Wednesday, 13 December 2017

 

Anatomy of a Scandal by Sarah Vaughan Interview [blog tour]


Anatomy of a Scandal is one of the best books I've read this year (even though it's not published until 2018!) and today I'm delighted to be a part of the blog tour for this stellar court room thriller, political thriller and marriage thriller all wrapped into one incredibly gripping package. My full review will be published in January, but first I have an insightful interview with author Sarah Vaughan about the timely topic of the book, her background as a political journalist and what she's working on next.

Hi Sarah, thanks so much for taking part in this interview on Page to Stage Reviews as part of the Anatomy of a Scandal blog tour! This has been one of my favourite reads of 2017 (well, technically 2018) and I’m excited to ask you a few questions about it…

I was incredibly gripped by Anatomy of a Scandal and felt it was meticulously plotted from start to finish to give it that ‘edge of the seat’ feeling while reading. How did you map out such a complex story? And did any of the pivotal plot points change along the way, or were they set in stone from the very beginning to make it fit so seamlessly?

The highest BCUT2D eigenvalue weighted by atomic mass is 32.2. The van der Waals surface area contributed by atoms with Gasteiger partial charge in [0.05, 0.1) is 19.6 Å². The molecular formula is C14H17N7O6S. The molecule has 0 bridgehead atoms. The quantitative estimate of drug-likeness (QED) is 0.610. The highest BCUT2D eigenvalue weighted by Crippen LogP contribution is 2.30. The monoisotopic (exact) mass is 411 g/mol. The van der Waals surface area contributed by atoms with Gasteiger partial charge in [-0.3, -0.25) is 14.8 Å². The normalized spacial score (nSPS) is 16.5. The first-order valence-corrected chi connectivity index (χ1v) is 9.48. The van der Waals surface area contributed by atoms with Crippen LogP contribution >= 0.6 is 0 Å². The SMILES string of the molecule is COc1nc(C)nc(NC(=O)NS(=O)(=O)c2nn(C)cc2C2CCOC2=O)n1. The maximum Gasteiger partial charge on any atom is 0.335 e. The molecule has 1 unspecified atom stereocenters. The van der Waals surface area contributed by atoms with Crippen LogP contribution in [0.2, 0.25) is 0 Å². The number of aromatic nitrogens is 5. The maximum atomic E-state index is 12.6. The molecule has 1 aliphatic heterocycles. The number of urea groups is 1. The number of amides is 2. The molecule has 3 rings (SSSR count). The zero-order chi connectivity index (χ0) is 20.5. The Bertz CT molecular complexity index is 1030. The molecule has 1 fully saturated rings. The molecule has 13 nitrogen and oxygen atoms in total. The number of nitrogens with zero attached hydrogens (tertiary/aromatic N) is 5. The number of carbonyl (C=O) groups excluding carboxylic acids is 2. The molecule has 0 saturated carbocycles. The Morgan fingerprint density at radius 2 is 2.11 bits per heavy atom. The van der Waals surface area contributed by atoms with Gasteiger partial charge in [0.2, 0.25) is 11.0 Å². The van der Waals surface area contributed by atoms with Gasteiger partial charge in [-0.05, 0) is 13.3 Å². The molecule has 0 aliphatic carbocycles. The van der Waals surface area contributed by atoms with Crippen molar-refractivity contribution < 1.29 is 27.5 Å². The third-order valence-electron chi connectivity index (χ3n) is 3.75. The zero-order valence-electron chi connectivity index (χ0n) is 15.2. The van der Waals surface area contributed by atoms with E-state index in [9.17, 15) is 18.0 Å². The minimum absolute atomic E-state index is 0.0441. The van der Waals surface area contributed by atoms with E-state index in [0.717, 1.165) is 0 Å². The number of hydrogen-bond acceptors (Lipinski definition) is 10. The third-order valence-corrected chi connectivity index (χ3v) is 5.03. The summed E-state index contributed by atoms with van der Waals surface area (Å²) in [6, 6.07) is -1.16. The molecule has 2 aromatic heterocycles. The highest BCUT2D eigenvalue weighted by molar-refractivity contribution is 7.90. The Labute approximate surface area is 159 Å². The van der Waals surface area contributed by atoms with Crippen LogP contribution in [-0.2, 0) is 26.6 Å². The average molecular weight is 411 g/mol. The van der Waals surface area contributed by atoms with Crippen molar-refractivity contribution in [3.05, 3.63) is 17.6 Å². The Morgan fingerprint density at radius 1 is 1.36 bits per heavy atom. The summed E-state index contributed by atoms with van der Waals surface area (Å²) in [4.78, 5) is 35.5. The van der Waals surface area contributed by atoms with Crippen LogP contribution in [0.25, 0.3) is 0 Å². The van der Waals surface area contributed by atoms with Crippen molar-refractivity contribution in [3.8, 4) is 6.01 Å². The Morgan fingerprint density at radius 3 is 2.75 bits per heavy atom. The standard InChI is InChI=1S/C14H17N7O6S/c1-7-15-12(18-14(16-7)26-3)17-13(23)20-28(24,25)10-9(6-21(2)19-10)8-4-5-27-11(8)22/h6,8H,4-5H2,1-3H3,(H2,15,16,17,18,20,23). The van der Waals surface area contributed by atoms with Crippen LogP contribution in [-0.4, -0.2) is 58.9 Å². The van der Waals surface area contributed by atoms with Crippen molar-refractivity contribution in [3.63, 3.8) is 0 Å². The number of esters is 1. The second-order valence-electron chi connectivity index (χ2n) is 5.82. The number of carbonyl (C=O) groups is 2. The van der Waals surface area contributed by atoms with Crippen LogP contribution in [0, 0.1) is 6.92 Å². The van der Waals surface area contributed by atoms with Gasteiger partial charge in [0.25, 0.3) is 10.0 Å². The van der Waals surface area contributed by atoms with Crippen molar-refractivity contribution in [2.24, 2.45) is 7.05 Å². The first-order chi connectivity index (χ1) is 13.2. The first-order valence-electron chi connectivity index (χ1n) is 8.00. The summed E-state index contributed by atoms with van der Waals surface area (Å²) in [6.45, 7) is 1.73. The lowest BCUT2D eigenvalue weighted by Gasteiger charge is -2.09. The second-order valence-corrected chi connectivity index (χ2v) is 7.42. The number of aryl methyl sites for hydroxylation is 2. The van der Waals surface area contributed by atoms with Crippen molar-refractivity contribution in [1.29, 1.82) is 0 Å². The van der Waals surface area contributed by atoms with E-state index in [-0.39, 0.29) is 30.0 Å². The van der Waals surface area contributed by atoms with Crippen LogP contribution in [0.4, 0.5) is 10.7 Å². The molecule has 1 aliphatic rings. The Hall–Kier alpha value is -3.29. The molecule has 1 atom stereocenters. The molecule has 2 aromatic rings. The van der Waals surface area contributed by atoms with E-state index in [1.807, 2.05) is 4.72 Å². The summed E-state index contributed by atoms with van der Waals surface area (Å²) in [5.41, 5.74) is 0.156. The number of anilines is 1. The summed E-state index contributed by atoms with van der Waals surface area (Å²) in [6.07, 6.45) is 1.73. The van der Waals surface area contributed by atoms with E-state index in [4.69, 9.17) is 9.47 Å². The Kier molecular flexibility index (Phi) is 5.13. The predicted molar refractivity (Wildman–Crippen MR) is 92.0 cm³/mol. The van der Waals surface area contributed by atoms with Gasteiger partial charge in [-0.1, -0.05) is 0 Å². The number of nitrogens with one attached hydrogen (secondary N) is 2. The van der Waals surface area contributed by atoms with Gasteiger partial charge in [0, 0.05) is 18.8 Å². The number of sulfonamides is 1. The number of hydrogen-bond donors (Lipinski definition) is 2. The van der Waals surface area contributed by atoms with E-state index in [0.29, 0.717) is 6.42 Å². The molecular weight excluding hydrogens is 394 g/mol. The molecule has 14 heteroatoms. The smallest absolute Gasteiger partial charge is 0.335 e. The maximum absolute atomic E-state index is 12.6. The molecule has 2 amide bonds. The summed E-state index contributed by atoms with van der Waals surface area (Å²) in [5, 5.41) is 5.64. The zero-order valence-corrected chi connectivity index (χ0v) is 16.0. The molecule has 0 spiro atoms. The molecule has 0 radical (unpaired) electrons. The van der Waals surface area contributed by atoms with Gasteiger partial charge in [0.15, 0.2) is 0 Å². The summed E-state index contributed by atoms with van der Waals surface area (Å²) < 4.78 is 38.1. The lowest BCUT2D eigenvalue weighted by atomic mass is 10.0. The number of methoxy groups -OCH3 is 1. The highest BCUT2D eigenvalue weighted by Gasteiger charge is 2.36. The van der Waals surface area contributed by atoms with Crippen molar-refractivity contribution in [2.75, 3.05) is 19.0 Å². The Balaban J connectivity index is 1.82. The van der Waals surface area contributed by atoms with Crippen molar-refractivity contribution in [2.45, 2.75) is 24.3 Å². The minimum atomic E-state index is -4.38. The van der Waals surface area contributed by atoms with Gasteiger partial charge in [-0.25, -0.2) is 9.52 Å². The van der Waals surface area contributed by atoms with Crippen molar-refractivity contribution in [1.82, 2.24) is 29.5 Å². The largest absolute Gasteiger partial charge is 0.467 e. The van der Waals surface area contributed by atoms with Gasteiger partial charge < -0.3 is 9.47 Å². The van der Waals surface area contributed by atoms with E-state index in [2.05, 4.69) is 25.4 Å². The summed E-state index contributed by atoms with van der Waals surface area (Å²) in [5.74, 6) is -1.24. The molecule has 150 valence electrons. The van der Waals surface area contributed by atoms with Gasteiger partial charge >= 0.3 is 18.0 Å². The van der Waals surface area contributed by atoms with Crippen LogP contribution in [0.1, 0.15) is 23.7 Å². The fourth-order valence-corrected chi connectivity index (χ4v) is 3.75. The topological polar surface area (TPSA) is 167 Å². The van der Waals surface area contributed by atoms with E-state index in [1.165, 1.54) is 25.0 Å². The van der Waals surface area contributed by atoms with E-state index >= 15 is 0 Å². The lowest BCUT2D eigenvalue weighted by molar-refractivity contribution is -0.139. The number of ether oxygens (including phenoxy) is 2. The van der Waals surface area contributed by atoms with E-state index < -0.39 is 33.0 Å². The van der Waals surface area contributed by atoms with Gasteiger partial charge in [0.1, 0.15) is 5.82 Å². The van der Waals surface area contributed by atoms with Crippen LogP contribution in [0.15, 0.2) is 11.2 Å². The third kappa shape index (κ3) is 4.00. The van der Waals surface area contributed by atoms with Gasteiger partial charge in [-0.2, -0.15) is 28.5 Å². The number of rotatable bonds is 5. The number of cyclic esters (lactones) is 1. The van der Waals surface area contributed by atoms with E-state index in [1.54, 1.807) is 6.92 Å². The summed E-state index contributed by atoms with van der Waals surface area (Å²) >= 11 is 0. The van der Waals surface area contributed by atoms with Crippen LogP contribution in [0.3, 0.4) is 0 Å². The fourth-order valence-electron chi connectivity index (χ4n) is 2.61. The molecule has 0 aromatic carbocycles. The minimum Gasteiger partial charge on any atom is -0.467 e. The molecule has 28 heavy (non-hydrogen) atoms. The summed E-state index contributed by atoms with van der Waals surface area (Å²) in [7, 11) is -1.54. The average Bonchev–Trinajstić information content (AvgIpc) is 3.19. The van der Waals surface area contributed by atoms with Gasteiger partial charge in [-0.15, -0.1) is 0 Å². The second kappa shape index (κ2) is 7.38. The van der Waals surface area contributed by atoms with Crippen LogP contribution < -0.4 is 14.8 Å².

The idea for Anatomy of a Scandal came to me in a dream – something which has never happened to me before but which I very much want to happen again – so I knew that I wanted to write about a very charismatic Tory minister who was accused of rape; that there would be an Oxford back story, twenty-odd years earlier, and I knew the main plot points until I got to the penultimate chapter (although one aspect – which would have put Kate in further jeopardy – changed).

I’d had a bit of a nightmare with the complex structure of my archetypal tricky second novel, so before writing Anatomy, I read two very successful psychological thrillers and plotted where the plot points were, assessed the pace, and looked at how frequently chapters ended with cliffhangers. I’ve never done a creative writing course so this was the first time I’d really analysed story arcs like this. I also read John Yorke’s fantastic Into the Woods and really thought about how I would drive my story on, and ensure it gripped.

With my two previous novels, I’d used a massive piece of A2 card divided into columns for point of view, plot, timeline, etc. (I really need to learn how to create a spread sheet.) But because I had such a clear sense of where I wanted to go with Anatomy, and I knew the courtroom scenes would provide drama and structure, I jotted the first five chapters down, wrote them, and then had the confidence to plot roughly through to the end. There was some playing around with where the past story would fit but I think that instinctively I knew where the action should ebb and flow and where the twists should be. It’s been by far my easiest novel to write because I had that very clear sense of it from the start.

The story at the heart of the novel is, unfortunately, a very timely topic. Even more so now than when you were writing it. Had the allegations and revelations become public before you finished your book, do you feel that any of your storyline directions would’ve been different?